Film Review | Vietnam Enters The Asian Action Scene With Furie

The list of Asian action films is long and exhaustive. This means you must do something special with the form in order to stand out. Le Van Kiet’s Furie, the first Vietnamese film to be released in America, does nothing special but it’s an important step especially as Asian action films look set to dominate the future global box office. Two of the biggest films of the decade came from China. 2017’s Wolf Warrior 2 and this year’s The Wandering Earth have both made nearly a billion dollars each. Considering Furie’s runaway success in Vietnam it won’t be long before the country births its own Wolf Warrior-like franchise.

Hai Phuong (Veronica Ngo – The Last Jedi, Bright) is living a simple life in the Vietnamese countryside with her daughter Mai (Cát Vy). A debt collector, Hai is looked down on by the residents of her small fishing village and Mai is often bullied due to her mother’s career. One day Mai is kidnapped by organ trafficking gangsters leading Hai on a brutal chase to Saigon to rescue her daughter.

The Vietnamese martial art Vovinam is fast, brutal and hard-hitting with a lot more in common with the Pencak Silat of Indonesia than the Kung-Fu of China. With that said there aren’t really enough opportunities for the film to show off how impressive this martial art can be. There are glimmers especially in the final fight between Hai and lead kidnapper Thanh Soi (Tran Thanh Hoa) but Furie is far too procedural and long-winded in its exposition.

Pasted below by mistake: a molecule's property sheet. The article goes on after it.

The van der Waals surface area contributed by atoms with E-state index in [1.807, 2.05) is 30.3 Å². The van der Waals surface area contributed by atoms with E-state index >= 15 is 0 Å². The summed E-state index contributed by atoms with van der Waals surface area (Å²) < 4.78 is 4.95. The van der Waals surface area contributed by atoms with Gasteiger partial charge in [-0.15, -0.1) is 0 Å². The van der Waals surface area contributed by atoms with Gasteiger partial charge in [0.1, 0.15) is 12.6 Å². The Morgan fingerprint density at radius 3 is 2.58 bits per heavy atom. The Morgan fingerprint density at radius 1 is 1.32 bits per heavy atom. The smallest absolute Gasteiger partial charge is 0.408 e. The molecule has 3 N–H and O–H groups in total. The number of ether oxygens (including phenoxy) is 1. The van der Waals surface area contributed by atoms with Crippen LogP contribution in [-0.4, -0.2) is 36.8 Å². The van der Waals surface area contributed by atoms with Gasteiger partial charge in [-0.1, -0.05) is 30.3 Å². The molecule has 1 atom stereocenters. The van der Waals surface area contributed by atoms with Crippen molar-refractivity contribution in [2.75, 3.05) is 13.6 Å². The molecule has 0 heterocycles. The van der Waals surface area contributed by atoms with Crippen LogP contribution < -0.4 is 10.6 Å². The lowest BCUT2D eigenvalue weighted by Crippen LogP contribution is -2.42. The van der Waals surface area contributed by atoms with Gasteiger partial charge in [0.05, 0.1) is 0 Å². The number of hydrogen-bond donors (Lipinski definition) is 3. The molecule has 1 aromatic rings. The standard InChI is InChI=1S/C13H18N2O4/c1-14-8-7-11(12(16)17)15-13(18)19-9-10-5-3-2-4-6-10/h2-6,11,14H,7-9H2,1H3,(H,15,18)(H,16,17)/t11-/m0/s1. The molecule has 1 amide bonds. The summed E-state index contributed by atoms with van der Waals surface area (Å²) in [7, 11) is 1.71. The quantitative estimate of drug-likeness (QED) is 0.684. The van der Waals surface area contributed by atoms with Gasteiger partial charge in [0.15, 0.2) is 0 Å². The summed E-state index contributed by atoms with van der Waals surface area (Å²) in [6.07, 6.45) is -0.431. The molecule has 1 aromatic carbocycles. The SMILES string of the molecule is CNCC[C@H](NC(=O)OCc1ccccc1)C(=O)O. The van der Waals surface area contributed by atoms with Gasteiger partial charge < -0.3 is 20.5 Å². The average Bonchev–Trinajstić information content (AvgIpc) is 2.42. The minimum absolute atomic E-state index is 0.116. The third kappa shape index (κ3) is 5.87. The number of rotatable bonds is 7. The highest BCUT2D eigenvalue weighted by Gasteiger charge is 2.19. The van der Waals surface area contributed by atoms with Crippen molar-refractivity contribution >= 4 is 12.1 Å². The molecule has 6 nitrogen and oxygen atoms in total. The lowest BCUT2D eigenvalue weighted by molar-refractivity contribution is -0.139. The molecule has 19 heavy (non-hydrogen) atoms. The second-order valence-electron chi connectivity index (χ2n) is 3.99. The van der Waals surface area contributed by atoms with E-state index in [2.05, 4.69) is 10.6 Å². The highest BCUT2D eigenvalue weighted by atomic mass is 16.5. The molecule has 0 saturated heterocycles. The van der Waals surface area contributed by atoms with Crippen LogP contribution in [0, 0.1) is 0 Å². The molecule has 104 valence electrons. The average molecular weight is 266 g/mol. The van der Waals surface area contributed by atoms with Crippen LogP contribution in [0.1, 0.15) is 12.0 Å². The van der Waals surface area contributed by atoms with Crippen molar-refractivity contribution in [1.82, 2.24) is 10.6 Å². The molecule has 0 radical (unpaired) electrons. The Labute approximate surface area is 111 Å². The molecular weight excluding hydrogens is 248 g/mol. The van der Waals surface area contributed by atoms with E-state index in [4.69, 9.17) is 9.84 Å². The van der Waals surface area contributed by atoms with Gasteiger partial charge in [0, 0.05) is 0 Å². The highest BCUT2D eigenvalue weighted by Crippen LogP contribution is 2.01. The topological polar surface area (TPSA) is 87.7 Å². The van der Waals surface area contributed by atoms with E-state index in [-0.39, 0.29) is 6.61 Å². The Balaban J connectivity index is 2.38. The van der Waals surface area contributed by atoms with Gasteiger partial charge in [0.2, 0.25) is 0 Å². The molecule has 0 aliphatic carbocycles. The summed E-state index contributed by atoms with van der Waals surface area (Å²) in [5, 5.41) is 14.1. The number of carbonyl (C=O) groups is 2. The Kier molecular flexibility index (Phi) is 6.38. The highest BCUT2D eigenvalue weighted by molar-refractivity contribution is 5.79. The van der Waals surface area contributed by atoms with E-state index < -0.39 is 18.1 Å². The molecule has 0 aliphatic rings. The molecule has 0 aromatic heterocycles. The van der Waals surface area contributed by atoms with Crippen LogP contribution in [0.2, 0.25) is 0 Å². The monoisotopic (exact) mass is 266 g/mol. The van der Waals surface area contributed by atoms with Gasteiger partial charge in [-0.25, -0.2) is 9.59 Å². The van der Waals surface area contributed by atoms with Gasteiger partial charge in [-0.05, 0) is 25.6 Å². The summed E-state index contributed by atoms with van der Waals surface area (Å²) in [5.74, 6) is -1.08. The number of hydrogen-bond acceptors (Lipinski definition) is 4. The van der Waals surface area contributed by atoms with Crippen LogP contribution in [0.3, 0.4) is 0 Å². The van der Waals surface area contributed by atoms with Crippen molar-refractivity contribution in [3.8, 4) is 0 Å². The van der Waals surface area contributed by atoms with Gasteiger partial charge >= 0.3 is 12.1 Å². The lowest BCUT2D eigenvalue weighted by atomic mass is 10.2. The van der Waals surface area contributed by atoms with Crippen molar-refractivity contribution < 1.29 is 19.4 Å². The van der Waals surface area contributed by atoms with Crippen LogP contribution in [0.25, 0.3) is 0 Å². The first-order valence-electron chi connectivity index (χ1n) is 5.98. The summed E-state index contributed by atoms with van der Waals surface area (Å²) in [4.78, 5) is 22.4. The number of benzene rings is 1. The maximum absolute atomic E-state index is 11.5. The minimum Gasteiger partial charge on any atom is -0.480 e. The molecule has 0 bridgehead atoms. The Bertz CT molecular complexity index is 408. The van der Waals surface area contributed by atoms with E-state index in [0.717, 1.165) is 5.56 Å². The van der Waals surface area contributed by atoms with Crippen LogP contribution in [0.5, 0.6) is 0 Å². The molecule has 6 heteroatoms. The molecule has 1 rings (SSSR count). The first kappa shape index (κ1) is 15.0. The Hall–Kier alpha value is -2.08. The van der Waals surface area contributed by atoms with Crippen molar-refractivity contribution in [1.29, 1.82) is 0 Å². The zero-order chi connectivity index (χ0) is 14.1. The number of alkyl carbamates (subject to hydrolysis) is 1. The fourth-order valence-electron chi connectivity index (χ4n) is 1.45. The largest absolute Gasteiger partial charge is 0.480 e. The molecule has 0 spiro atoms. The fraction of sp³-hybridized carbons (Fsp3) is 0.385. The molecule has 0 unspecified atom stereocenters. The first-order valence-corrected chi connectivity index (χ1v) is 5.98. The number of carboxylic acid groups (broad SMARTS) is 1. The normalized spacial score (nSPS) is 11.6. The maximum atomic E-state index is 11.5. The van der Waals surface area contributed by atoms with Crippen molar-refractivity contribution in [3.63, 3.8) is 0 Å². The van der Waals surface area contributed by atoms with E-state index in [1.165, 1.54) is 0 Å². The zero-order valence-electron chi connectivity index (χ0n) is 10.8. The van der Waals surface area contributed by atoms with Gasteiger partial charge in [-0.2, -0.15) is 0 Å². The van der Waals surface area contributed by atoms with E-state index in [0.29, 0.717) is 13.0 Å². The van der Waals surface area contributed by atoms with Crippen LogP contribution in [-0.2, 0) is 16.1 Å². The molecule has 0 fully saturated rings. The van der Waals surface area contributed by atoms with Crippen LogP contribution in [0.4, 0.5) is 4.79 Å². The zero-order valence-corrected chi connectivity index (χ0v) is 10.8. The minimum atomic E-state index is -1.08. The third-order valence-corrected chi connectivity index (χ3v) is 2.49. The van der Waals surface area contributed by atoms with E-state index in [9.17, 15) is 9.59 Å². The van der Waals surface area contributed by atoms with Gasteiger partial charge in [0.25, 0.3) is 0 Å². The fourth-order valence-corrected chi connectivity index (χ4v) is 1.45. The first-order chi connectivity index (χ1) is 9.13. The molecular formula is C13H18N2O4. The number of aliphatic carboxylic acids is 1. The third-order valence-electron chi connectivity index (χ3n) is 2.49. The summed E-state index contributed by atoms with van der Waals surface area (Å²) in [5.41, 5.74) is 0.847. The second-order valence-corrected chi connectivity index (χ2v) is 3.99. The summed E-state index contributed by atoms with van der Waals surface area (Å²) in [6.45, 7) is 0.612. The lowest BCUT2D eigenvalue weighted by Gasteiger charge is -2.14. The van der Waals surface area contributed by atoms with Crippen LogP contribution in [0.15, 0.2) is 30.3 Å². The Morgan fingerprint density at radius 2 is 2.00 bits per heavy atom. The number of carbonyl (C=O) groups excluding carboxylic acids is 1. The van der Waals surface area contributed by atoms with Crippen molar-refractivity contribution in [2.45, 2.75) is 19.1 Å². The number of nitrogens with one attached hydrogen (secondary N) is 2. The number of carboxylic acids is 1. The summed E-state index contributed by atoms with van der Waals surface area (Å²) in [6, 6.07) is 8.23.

All of this story and back story is unnecessary padding on a film that never needed it to begin with. It wastes precious time on Hai’s troubled family life and flashbacks when it should be dedicating it to the furious action it’s title promises. With that said these exposition scenes are well acted by both Ngo and Vy which shows why Ngo is one of the few Vietnamese nationals to make it into big western blockbusters.


In the grand tradition of Asian action films colour is used eagerly and often. It gives the countryside scenes a rustic charm and the neon-drenched Saigon sequences a sinister edge. Even so though the lighting does little to distinguish Furie as anything exceptional. The blue and red of its final fight has been done so often it’s a common sight even in American action movies like John Wick and Atomic Blonde.

Furie shows great promise and potential and it sets the scene for Vietnam’s entrance onto the world stage for action movies. Still, in the context of the action genre originality may as well be gold. Wolf Warrior 2 had its patriotic slant and The Raid had its brutal bone-crushing violence but Furie doesn’t have anything to distinguish it.

Furie is streaming on Netflix now.

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